Frédéric Encel, professor of international relations at the prestigious Ecole Nationale d’Administration in Paris and a man not known for crying wolf, recently stated that France is becoming a new Lebanon. The implication, far-fetched though it may seem, was that civil upheaval might be no more than a few years off, sparked by growing ethnic and religious polarization. In recent weeks, a series of events has underlined this ominous trend.
On March 8, tens of thousands of high school students marched through central Paris to protest education reforms announced by the government. Repeatedly, peaceful demonstrators were attacked by bands of black and Arab youths—about 1,000 in all, according to police estimates. The eyewitness accounts of victims, teachers, and most interestingly the attackers themselves gathered by the left-wing daily Le Monde confirm the motivation: racism.
Some of the attackers openly expressed their hatred of “little French people.” One 18-year-old named Heikel, a dual citizen of France and Tunisia, was proud of his actions. He explained that he had joined in just to “beat people up,” especially “little Frenchmen who look like victims.” He added with a satisfied smile that he had “a pleasant memory” of repeatedly kicking a student, already defenseless on the ground.
Colpart, who is active in anti-racist causes, confirmed that “these were racial assaults,” and the attackers used “far-right slurs, violent and racist.” One black student he saw come to the defense of a fellow student under attack by three blacks was called “a white sellout” by the assailants. Some scores of victims were taken to hospitals. Those who were interviewed confirmed that they had been caught up in an “anti-white” rampage and that the cops did nothing to protect them.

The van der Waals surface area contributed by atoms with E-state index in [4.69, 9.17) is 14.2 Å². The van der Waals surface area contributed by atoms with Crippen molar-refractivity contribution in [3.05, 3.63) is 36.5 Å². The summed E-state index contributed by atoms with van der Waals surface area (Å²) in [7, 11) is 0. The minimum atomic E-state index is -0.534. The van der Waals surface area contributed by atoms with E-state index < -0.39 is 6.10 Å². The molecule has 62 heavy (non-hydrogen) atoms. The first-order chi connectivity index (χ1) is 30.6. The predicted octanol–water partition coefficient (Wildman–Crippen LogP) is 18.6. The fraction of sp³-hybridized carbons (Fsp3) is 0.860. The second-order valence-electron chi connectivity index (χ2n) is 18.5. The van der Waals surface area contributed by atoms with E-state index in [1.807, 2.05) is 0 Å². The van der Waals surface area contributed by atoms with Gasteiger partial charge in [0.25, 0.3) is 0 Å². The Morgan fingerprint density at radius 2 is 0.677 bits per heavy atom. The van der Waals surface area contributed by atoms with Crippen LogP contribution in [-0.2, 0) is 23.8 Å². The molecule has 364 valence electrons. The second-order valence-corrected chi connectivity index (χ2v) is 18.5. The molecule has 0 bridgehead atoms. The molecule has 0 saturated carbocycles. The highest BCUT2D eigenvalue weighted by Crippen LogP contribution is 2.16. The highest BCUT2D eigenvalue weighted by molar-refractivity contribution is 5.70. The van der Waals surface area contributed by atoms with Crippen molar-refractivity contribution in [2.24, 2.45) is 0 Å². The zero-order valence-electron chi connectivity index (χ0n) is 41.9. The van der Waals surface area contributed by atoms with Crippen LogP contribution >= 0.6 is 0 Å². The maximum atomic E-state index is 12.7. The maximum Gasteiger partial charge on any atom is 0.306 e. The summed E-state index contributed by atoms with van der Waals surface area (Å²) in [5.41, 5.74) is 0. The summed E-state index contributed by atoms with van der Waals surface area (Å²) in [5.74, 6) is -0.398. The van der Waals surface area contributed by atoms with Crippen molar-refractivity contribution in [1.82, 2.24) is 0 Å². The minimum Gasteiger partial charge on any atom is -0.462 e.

These figures, of course, capture only incidents sufficiently severe to come to the attention of the authorities. Beneath the radar are other incidents, seemingly petty, yet telling, such as one I happened to witness in a Paris department store a few months back. A woman was pushing her baby in a stroller down an aisle. Behind her was a well-dressed, prosperous-looking Arab woman in a hurry. Suddenly the Arab woman pushed the mother, saying, “Move, dirty Frenchwoman” (“Dégage, sale française”). The familiar epithet “dirty Jew” is apparently being extended for more general use.
Another remarkable verbal innovation is the use of the word “Gaulois”—an inhabitant of Gaul, the part of the Roman Empire that became France—to identify the non-Jewish, non-Muslim, non-black French. Today, the term is used mostly by Muslims and blacks, but, amazingly enough, French whites are starting to pick it up as the rift between ethnic communities grows wider. Journalist Stéphanie Marteau, in an online interview about her new book on Muslim France, for example, speaks of “the Gaulois vote.”